What are Shooting Stars and where do they come from?

A shooting star - a meteorite approaching earth's atmosphere
Shooting stars are small pieces of rock that enter Earth's atmosphere

On some nights you can observe a special astronomical event: it looks as if a star is falling from the sky. Superstitious people even think that anyone who sees such a shooting star could wish for something. But what is really behind this phenomenon? Where do shooting stars come from and what are they?


Actually, shooting stars have nothing to do with stars. The sun, planets and moons are not the only astronomical bodies in our solar system. Many small pieces of rock and metal have also been discovered. They are much smaller and not as round as planets, so they are called small planets or asteroids. Like their big siblings, they orbit the sun. Most of the asteroids can be found in the asteroid belt between the orbits of Mars and Jupiter.

Every now and then two of these asteroids collide. Such a crash creates a lot of debris and splinters. These fly away from the previous orbit, across the solar system. Some of them get close to earth and are pulled by earth’s gravity. As a result they enter Earth’s atmosphere. These solid pieces of debris are also known as meteoroids.

Meteoroids, meteorites and meteors

They would literally fall to earth’s surface from the sky like stones – if it weren’t for the atmosphere. The meteorites are so fast that air cannot escape from their path quickly enough. The air in front a descending meteorite is compressed and therefore extremely hot. The air begins to glow and the meteorite starts to evaporate. We can then observe it as a glowing streak that stretches across the sky – a shooting star.

Most meteoroids are so small that they burn up completely on their way through the atmosphere. If such a body enters the Earth’s atmosphere and vaporizes, it becomes a meteor. These are most often called shooting stars, their glowing trail simply ends in the sky. Larger debris also lose mass on the way, but do not evaporate completely. They impact earth’s surface. So, a meteorite is a piece of debris that survives its passage through the earth’s atmosphere.

The effect meteorites have on Earth depends on how big they are. Small meteorites with a diameter of a few centimeters, for example, will only leave a dent on a car roof.

Largest meteorite impact

The largest known meteorite struck about 65 million years ago. It was several kilometers in diameter and tore a crater 180 kilometers in diameter. The impact hurled so much dust into the air that the sun was darkened for hundreds of years. As a result, plants and animals died out all over the world – this was the end of the dinosaurs.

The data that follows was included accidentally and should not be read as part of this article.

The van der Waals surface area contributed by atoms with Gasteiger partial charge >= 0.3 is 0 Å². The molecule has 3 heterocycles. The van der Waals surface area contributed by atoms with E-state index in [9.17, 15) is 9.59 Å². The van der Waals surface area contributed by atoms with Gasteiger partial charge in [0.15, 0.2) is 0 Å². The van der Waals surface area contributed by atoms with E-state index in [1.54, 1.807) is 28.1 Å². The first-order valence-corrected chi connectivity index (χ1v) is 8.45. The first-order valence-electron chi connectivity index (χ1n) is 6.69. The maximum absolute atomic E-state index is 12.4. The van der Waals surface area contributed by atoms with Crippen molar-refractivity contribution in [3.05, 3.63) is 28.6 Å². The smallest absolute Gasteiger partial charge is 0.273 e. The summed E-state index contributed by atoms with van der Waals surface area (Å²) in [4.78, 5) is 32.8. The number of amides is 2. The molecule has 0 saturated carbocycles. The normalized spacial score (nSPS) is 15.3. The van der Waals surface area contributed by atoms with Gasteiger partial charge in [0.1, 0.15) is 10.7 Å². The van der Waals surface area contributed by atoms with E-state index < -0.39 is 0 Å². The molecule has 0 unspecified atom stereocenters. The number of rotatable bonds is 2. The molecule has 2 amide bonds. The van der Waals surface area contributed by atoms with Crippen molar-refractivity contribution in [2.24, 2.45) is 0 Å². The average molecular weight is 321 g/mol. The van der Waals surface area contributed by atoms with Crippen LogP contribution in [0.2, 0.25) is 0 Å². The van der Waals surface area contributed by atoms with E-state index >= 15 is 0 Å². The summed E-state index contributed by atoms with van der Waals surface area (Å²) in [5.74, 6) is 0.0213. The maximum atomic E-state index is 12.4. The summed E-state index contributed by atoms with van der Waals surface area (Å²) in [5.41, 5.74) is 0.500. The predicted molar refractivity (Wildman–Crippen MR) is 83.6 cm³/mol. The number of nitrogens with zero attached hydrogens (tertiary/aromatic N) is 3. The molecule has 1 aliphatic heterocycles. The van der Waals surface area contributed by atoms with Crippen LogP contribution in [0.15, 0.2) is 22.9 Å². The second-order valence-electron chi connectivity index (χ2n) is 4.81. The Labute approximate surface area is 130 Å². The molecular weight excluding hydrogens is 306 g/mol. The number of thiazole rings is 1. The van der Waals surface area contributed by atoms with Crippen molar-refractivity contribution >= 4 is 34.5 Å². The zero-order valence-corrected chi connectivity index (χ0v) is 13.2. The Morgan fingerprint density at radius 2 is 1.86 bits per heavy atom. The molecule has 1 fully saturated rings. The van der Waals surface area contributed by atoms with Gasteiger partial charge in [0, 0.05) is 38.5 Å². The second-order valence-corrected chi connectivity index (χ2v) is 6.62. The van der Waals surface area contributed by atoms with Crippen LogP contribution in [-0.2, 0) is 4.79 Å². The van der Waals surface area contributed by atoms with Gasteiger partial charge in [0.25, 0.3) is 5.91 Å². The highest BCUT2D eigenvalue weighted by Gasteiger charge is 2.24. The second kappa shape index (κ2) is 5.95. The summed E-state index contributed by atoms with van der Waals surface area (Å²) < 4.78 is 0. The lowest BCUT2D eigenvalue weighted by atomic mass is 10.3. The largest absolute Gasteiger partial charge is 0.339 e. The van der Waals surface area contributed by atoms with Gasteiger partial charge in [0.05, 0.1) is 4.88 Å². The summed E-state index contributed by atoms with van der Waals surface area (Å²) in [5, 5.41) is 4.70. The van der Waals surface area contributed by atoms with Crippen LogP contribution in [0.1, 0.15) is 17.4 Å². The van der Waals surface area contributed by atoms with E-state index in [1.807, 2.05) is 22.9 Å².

Fortunately, such large meteorites are very rare, so we don’t have to worry. In addition – unlike the dinosaurs – we can observe the sky with telescopes and discover such large asteroids long before the impact.

On April 29, 2020, a very big asteroid passed relatively close to Earth. Asteroid (52768) 1998 OR2 passed at about 16 times the Earth-moon distance. According to NASA it is the biggest asteroid to pass Earth in 2020.

Chelyabinsk meteorite

On February 15, 2013, a rather ordinary cosmic body fell in the Chelyabinsk region of Russia. Unique to this impact is its place and time. This was the first record of a large meteorite falling in a densely populated area. So, a similar meteorite fall has never caused such serious damage before.

Events of this magnitude occur once every 100 years, and according to some sources – and more often, up to five times a century. Scientists believe that bodies of about ten meters in size (about half the size of the Chelyabinsk body) fly into the Earth’s atmosphere about once a year. However, this happens most often over oceans or sparsely populated regions. Such bodies explode and burn at high altitude without causing any harm.

While a shooting star burns up in a few seconds, another phenomenon remains visible for longer. Comets along with their gas and dust tails can be observed in the sky for days or even weeks. In the past, people also attributed many qualities to them – as divine signs, foretellers of calamity or harbingers of joyful events. But the truth is a little less spectacular.


Often astronomers compare comets to dirty snowballs. They come from the outer solar system, far from the warming power of the sun. It is so cold there that water immediately freezes and becomes ice. This is how these lumps of ice and dust form.

A comet also initially travels far away from the sun – until it is redirected by a collision and flies in the direction of the inner solar system. It comes closer to the sun and receives more and more light and warmth over time. As a result, the frozen surface begins to thaw and even evaporate. This creates a shell of water vapor and dust around the comet.

At the same time, the comet is affected by solar wind – the constant stream of electrically charged particles that fly from the Sun at high speeds. They meet the comet’s vapor envelope. This blows the comet’s vapor envelope away, forming an elongated cloud that faces away from the sun. When this cloud is hit by sunlight, it appears as a glowing streak – the tail of the comet.

The comet flies around the sun and then moves away. If it is far enough from the sun, thawing and evaporation will stop. The tail disappears and the comet moves through the vastness of the outer solar system as a dirty snowball. Depending on the comet’s orbit, it takes many decades or even centuries until it comes close to the sun again.

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